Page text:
03 Oct 2022

Limerick's 'silent phoenix': Council could lend a hand as Catherine Street picks up

Nigel Dugdale's City View

Limerick's 'silent phoenix': Council could lend a hand as Catherine Street picks up

As more life returns to Catherine Street, perhaps now is the time for the City and County Council to give a helping hand in its regeneration

OVER the past week all eyes have been on O’Connell Street as preliminary works commenced in the lead up to a significant investment due to happen on the street in the coming months.

This column along with other column inches in this paper have already looked at the O’Connell Street revitalisation project. Final designs are yet to be announced. That story is for another day.

Last weekend, we saw the long anticipated arrival of large construction cranes on the Gardens International site on Henry Street. In the context of other cities this might seem small fry but in Limerick we must see the move as a welcome step forward in terms of the Limerick Twenty Thirty project.

With the likely addition of over 700 new jobs on the site when completed, the Gardens is of a large enough scale to significantly and positively impact not just Henry Street but the commercial and hospitality offerings on city quays, O’Connell Street and further afield.

Last weekend I found myself engaging in a conversation about Catherine Street, that other key street in the city centre. One of those I engaged with described the street as ‘the ugly duckling of Limerick’s streets’. I took a walk.

Not too long ago Catherine Street had a certain reputation. It was a long street full of Georgian potential but it had a sense of a forgotten place. Day in, day out we read reports of the scourge of prostitution on the street. Its buildings were in a sorry state.

Then Uber arrived.

With all the talk about the Opera Site, the Gardens, Colbert Station, Cleeves and the City Quays, Catherine St has been the silent phoenix in terms of urban renewal in Limerick city.

A cultural shift is underway at the moment in Limerick, probably driven by Uber and other employers. There are young, talented professionals coming to Limerick from countries where city centre living is the norm and they want to live near their workplace.

They have little interest in living in the suburbs and commuting into town.

Catherine Street and the surrounding streets are attractive for this demographic.

Reports in the recent past have suggested that the Living City initiative has had little or no impact on our city centre.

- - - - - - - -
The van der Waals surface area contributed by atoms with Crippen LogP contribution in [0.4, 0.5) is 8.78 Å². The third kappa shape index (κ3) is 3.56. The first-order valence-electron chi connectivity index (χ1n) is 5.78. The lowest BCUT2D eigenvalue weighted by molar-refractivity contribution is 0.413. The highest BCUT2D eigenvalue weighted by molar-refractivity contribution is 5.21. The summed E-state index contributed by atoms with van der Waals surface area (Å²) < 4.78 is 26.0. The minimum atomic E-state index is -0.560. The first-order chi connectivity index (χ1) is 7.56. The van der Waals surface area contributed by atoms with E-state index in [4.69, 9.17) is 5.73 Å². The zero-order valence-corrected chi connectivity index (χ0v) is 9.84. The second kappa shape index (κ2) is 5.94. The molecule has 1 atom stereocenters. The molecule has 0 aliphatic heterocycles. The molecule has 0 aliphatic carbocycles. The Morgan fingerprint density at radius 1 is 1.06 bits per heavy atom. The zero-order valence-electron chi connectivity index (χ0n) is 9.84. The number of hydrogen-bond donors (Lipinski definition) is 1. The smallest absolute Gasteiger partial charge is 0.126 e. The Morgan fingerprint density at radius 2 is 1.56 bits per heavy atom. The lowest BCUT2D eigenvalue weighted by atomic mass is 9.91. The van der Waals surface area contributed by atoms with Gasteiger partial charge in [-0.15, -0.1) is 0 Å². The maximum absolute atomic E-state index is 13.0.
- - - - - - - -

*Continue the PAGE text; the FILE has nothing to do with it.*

A stroll up Catherine Street would suggest something different. From one end to the other we are seeing ‘sale agreed’ signs pop up. Already at least four individual Georgian houses on the street have been tastefully brought back to life. On the grapevine I hear more is to come.

Then we look at the business and hospitality aspect of the street. Uber is now there. Starbucks is too. One of Limerick’s most popular cafes Canteen is set to relocate to the street very shortly. Jerry Flannery is ready to extend his popular bar to include a music venue.

Rumour has is that the former Desmond Arms site is ready for redevelopment. Rocky O’Shea, a popular publican with his finger on the Limerick pulse, is in the process of bringing the former Daffy’s pub back to life.

Finally, add in the fact that Catherine Street is set to become a key link between the city centre and the newly developed Colbert Station.

Taking all of this into account and simply walking the street it is clear that something really positive is happening to Catherine Street right under our noses. The street's rebirth has happened with little fanfare.

It has probably happened due to one major factor - the new demand for city centre accommodation means that rents in the city centre are higher than they have ever been.

Traditionally in the last 40 years the suburban estates commanded the highest rents, but now the city centre is doing so because of the likes of Uber, Glass Lewis, WP Engine and a number of smaller companies basing themselves in its core.

This is creating an economic incentive for property owners to renovate old buildings and chase this market.

Catherine Street is not a thoroughfare for traffic. Indeed, it has no role whatsoever from a traffic perspective.

This makes it a somewhat calmer environment.

But we must not become complacent when looking at the street. Catherine Street remains an unappealing space and will remain so until a few significant changes are made.

This is where the City Council must play its part.

A strong argument could be made for engaging in a meaningful conversation around Catherine Street as a less traffic-orientated thoroughfare. Let’s be honest, you’re far more likely to want to purchase a Georgian building, or rent a flat in one, if you can walk out your front door onto a quiet, calm street rather than onto one dominated by cars.

The street is currently treated as a linear car park with approximately 26 spaces per block, making it visually unattractive. The footpaths are narrow in contrast with comfortable and visually appealing Upper Thomas Street since the public realm work was completed there.

Then we have the much discussed proposal to banish the unsightly overhead wires and ill-fitting light poles. Whilst this might take some investment, the overall aesthetic improvement is one this elegant street deserves.

The exciting thing about Catherine Street is it seems to be a place that is by itself slowly reacting to the other Council-led commercial plans and developments. Perhaps now is the time to give it a more official helping hand?

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